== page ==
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Anne Law

Insurance Firms See Surge in Voluntary Health Benefit Sales

by Anne Law | Dun & Bradstreet Editor

March 31, 2016 | No Comments »

Consumers struggling with rising out-of-pocket health costs are turning to supplemental health policies to protect against major medical expenses. Insurance firms are seeing strong growth in sales of critical-illness policies, which provide peace of mind for employees and individuals who would face a heavy financial burden in the case of a major illness.

Employers and insurers are transitioning more financial responsibilities to patients via higher deductibles and co-payments. The increasingly popular high-deductible health plans (and some traditional PPO and HMO plans) leave patients responsible for thousands in costs before coverage kicks in.

Voluntary health benefits address costs not covered by conventional plans, typically by paying out a lump sum to policyholders when they are injured or — as in the case of critical illness coverage — when they are diagnosed with a serious ailment such as cancer.

One-fifth of Americans struggle to pay health bills, creating rising demand for alternative payment methods. In response, insurance agents are strengthening voluntary health offerings and targeting marketing efforts toward consumers who would benefit from supplemental coverage.

Some top US insurance companies have reported double-digit annual sales growth of critical-illness policies, and a number of carriers are expanding their presence, entering, or exploring the market. Companies selling disability and long-term-care policies are also beginning to see modest growth, after years of stagnating sales.

People with large out-of-pocket health care costs, high expenses, and little savings might benefit most from critical-illness insurance, according to health policy experts. However, critical-illness policies may not be for everyone. More conventional options such as health savings accounts, long-term-care insurance, disability coverage, and mortgage insurance may be more financially feasible or cover more than health costs in the case of serious illness.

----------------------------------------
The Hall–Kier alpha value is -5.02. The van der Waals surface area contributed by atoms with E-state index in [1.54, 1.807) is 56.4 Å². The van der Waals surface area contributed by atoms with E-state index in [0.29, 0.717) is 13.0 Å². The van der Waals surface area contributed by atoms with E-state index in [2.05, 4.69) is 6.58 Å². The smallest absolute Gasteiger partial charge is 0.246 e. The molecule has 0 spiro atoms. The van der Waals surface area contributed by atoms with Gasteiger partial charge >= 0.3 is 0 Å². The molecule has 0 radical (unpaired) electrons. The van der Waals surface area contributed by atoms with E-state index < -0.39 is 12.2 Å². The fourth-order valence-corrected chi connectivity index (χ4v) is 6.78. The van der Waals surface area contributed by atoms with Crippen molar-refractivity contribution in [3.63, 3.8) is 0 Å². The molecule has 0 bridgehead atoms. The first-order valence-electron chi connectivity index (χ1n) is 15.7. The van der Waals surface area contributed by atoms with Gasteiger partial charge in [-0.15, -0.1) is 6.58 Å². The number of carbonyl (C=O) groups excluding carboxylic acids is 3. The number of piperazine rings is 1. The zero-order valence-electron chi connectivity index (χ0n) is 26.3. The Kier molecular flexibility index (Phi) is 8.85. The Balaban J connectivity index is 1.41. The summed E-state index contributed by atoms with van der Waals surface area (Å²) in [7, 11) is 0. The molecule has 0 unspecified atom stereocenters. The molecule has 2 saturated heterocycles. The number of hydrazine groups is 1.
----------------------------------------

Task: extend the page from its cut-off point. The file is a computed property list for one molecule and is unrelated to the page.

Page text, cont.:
Critical-illness policies are relatively new, arriving on the market about 30 years ago, but have expanded rapidly, especially in the group and worksite segments. According to a recent study from Gen Re, new business premiums from critical-illness policies totaled $381 million in 2014. Total in-force premiums top $1 billion and cover more than 3 million lives. Some 60 insurance carriers control about 95% of the critical illness market, and many of those providers indicate that they will increase their focus on the high-growth industry.

Industry Impact: Insurance carriers, agencies, and brokerages facing lagging sales in traditional life and health lines may benefit from spending more time and effort marketing supplemental policies. Demand is driven by customer response to high out-of-pocket health care costs associated with traditional health plans.

Anne Law has been a member of the D&B editorial department for more than a decade, providing content for the Hoover’s and First Research products. She currently covers the health care and insurance industries for First Research. For industry news, follow Anne on Twitter.


Photo by Flickr user thirteenofclubs, used here under a Creative Commons license.

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